Dollar General To Eliminate "Vast Majority" Of Self-Checkout Due To Soaring Theft

Vasos said self checkout will remain in a limited number of higher volume stores. He added that the shift away from self checkout will drive increased customer engagement and should position the company to begin reducing "shrink", aka theft, in the second half of 2024 with a material impact expected in 2025.

"Shrink continues to be the most significant headwind in our business," Vasos said, addressing soaring retail theft.

In addition to cutting self-checkouts, Vasos said the company’s supply chain teams are also addressing shrink on other fronts that include ensuring deliveries are on time and made in full. He said Dollar General is also focusing on delivering a more consistent front end staffing presence and removing high-shrink SKUs.


A focus on reducing store manager turnover is also part of Dollar General’s shrink reduction initiatives. Vasos said the company is seeing year over year reductions in turnover in all levels within its retail operations, including regional director, district manager, store managers, assistant store managers and sales associates.

Despite the shrink-related concerns, Dollar General’s Q1 performance beat analyst expectations, driven by better than expected sales, traffic and upside to the operating margin, analysts with Telsey Advisory Group led by Joe Feldman said. The consumables comp was positively offset by negative comps in home, seasonal and apparel, Feldman said.

Vasos also said during an earnings call that softness in discretionary categories reflects the continued spending pressure consumers are currently experiencing. Consumers “continue to be very value oriented in their shopping behavior, which we see manifested in accelerated share growth in private brands sales as well as increased engagement with items at or below the $1 price point,” Vasos said. “Importantly, we continue to do well with our core customers while growing with middle and higher income trading customers from adjacent cohorts.”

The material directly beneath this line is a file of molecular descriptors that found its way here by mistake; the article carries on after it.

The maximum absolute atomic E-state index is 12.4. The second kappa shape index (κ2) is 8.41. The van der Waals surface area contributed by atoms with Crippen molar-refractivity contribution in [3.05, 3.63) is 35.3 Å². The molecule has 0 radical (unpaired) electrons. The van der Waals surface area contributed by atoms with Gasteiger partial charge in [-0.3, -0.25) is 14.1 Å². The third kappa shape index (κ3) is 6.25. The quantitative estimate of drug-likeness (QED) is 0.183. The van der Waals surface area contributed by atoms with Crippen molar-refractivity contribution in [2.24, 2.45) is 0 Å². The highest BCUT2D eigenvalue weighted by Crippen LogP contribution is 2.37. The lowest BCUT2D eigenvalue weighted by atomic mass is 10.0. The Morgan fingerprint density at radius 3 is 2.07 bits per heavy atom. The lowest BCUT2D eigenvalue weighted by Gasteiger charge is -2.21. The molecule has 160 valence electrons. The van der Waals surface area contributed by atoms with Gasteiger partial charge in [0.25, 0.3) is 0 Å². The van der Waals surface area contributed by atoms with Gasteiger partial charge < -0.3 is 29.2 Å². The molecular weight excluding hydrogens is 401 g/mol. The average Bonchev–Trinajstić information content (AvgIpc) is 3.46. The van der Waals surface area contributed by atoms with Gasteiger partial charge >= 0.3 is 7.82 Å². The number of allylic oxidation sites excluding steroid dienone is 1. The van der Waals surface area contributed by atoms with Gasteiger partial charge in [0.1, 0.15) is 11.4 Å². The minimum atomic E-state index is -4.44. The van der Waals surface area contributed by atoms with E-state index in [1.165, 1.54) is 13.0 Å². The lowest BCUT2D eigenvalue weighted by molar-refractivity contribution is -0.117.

Dollar General’s first quarter beat is “evidence that more defensively positioned consumable heavy models are positioned to navigate a softer, low-income backdrop,” Wells Fargo analysts led by Edward Kelly said in a note.  Wells Fargo’s analysts said Dollar General’s “challenged performance” last year offers room for improvement. The retailer’s Q1 performance “suggests the company is on track for some improvement.” 

However, “while we are disappointed to hear management admit in the release to experiencing shrink and mix headwinds greater than initially expected coming into the year, the margin didn’t miss,” Wells Fargo said.

Neil Saunders, managing director of GlobalData, echoed that sentiment, describing 2023 as a “torrid” year for the retailer that saw Dollar General stumble across several areas as comparable sales slipped into negative territory. But the first quarter appears to be starting on a more positive note.

“Dollar General remains a nicely profitable company and is generating a reasonable return,” Saunders said. “However, we believe profit growth will remain subdued for the balance of this year as investments continue. In our view, Dollar General has made the right determination that sales and customer share must be protected in the short term, even if that comes at the expense of some margin.”

For Q2, the company’s outlook is for same-store sales growth in the low 2% range. Dollar General reiterated its full-year guidance with net sales growth ranging from 6% to 6.7% and same-store sales growth ranging from 2% to 2.7%.

By Nate Delesline of RetailDive

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